Abstract Title

Prescribing Practices Related to Concomitant Opioid and Benzodiazepine Use: A Focus Group

Presenter Name

Aaron Halsey

RAD Assignment Number

1109

Abstract

Purpose: The Food and Drug Administration (FDA) and Centers for Disease Control and Prevention (CDC) have issued warnings against the co-prescribing of benzodiazepines and opioids due to increased risk of drug overdose. Despite these warnings, benzodiazepines remain commonly prescribed with opioid containing products. The factors behind this practice are not well described. The objectives of this study were to evaluate provider perceptions in the following areas related to concomitant opioid and benzodiazepine use: prescribing practices, mitigation of patient risks, and issues not addressed by other agencies.

Methods: This study was approved by the University of North Texas (UNT) Health Science Center in November 2017. Focus groups were conducted among providers at UNT Health clinics in Fort Worth, TX, to elicit opinions related to the co-prescribing of opioids and benzodiazepines. The study investigators co-identified themes after the focus groups. Open coding was performed for the initial thematic analysis, followed by selective coding upon theme identification. Descriptive statistics were used to characterize demographic information from study participants.

Results: A total of 6 subjects were interviewed thus far; 3 (50%) males, 3 (50%) Asian, median age in years 39.5 (IQR 33-46.8), and median number of years in practice 12 (IQR 5.9-17.8). Four (67%) self-identified as attending physicians, and 2 (23%) self-identified as pharmacists. Major themes identified include “Providers are cognizant of risks of concomitant opioid and benzodiazepine therapy but may not have changed current practices,” “Common barriers to deprescribing therapy include patient preference and lack of resources (e.g., behavioral health),” and “Negative outcomes include adverse effects and inappropriate use.” Provider resources to mitigate patient risk include the Opioid Risk Tool, prescription monitoring programs, and practice-based quantity limitations. Additional data will be reported at the 2018 Research Appreciation Day.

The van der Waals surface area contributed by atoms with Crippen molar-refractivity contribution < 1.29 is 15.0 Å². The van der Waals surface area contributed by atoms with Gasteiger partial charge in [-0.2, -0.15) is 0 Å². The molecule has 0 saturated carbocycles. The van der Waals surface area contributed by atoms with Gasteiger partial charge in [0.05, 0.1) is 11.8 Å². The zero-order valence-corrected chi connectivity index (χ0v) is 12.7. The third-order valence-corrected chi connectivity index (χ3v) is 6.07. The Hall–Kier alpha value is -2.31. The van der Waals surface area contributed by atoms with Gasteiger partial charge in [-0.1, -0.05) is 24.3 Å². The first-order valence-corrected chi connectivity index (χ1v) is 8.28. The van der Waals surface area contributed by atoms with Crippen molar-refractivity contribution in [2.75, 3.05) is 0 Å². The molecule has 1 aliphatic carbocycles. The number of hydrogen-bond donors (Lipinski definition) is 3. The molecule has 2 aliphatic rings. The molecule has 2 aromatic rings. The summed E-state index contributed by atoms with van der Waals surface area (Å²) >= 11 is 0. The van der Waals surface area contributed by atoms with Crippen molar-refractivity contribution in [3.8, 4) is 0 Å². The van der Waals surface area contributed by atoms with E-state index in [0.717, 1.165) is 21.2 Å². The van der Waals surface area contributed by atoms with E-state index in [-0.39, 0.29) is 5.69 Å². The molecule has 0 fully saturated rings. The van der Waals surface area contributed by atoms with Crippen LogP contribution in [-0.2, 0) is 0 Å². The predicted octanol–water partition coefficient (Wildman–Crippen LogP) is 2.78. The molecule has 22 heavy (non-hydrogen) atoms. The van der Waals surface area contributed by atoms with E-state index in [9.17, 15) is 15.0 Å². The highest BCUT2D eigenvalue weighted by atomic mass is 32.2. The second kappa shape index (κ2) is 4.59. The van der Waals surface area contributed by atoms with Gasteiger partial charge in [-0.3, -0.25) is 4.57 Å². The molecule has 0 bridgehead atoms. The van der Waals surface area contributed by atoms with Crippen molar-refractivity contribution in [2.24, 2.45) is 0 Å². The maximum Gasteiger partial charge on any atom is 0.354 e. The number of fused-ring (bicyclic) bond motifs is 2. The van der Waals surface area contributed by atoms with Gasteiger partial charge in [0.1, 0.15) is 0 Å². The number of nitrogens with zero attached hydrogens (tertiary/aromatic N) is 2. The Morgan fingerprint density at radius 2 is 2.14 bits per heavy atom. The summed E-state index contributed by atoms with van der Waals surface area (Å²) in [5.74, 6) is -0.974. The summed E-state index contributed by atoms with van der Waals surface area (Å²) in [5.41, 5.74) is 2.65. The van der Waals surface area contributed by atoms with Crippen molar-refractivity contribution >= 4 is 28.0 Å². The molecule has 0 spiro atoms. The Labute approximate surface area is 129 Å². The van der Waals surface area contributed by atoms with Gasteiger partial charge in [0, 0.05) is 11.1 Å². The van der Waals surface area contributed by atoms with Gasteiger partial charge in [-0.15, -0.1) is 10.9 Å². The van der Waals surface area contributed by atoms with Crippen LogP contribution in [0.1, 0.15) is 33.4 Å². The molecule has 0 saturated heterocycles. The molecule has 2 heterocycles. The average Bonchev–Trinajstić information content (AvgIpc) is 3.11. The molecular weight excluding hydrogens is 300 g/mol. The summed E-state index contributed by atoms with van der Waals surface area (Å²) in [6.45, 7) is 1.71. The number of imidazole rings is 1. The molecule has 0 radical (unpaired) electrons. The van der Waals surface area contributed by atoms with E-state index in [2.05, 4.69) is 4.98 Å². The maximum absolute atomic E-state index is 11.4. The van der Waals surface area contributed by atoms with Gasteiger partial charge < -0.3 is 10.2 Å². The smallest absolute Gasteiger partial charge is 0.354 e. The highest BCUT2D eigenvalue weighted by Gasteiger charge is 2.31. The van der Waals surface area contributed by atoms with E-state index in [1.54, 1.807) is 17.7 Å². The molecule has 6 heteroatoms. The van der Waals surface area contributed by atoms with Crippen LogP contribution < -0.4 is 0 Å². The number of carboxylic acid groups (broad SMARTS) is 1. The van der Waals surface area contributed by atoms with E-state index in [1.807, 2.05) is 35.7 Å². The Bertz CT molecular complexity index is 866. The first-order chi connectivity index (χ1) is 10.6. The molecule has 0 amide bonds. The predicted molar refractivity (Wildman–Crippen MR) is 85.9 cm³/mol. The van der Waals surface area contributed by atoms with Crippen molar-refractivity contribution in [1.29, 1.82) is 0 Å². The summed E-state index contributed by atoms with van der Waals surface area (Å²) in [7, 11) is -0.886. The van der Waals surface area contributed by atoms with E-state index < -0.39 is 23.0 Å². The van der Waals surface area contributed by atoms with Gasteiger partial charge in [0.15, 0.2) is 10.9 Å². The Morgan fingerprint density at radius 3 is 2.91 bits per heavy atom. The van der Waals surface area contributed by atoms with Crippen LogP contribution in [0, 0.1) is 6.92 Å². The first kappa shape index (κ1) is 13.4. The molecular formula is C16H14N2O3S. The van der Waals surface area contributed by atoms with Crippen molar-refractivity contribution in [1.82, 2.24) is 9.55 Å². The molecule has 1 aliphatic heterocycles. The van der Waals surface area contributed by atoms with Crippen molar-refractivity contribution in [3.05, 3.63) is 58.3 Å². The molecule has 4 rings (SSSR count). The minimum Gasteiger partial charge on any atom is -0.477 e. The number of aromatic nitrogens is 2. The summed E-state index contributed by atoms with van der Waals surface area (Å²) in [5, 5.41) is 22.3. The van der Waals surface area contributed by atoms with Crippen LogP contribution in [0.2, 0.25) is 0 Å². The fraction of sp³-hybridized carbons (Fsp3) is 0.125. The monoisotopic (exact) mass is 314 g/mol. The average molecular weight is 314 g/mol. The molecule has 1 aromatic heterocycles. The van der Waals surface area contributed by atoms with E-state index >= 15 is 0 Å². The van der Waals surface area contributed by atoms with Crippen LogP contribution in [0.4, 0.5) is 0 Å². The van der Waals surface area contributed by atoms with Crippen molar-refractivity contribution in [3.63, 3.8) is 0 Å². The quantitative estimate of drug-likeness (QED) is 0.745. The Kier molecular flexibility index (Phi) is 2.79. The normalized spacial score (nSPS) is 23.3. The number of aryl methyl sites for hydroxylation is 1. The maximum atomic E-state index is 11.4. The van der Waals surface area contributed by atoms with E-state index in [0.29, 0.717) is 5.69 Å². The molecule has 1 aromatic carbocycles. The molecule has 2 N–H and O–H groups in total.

Conclusions: Preliminary results suggest that providers are aware of the risks associated with concomitant opioid and benzodiazepine therapy but face a number of challenges in tapering or discontinuing therapy. These findings may be used to impact trainee education and clinical practice. Final results and conclusions will be presented at the 2018 Research Appreciation Day.

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Research Area

General Public Health

Presentation Type

Poster

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Prescribing Practices Related to Concomitant Opioid and Benzodiazepine Use: A Focus Group

Purpose: The Food and Drug Administration (FDA) and Centers for Disease Control and Prevention (CDC) have issued warnings against the co-prescribing of benzodiazepines and opioids due to increased risk of drug overdose. Despite these warnings, benzodiazepines remain commonly prescribed with opioid containing products. The factors behind this practice are not well described. The objectives of this study were to evaluate provider perceptions in the following areas related to concomitant opioid and benzodiazepine use: prescribing practices, mitigation of patient risks, and issues not addressed by other agencies.

Methods: This study was approved by the University of North Texas (UNT) Health Science Center in November 2017. Focus groups were conducted among providers at UNT Health clinics in Fort Worth, TX, to elicit opinions related to the co-prescribing of opioids and benzodiazepines. The study investigators co-identified themes after the focus groups. Open coding was performed for the initial thematic analysis, followed by selective coding upon theme identification. Descriptive statistics were used to characterize demographic information from study participants.

Results: A total of 6 subjects were interviewed thus far; 3 (50%) males, 3 (50%) Asian, median age in years 39.5 (IQR 33-46.8), and median number of years in practice 12 (IQR 5.9-17.8). Four (67%) self-identified as attending physicians, and 2 (23%) self-identified as pharmacists. Major themes identified include “Providers are cognizant of risks of concomitant opioid and benzodiazepine therapy but may not have changed current practices,” “Common barriers to deprescribing therapy include patient preference and lack of resources (e.g., behavioral health),” and “Negative outcomes include adverse effects and inappropriate use.” Provider resources to mitigate patient risk include the Opioid Risk Tool, prescription monitoring programs, and practice-based quantity limitations. Additional data will be reported at the 2018 Research Appreciation Day.

Conclusions: Preliminary results suggest that providers are aware of the risks associated with concomitant opioid and benzodiazepine therapy but face a number of challenges in tapering or discontinuing therapy. These findings may be used to impact trainee education and clinical practice. Final results and conclusions will be presented at the 2018 Research Appreciation Day.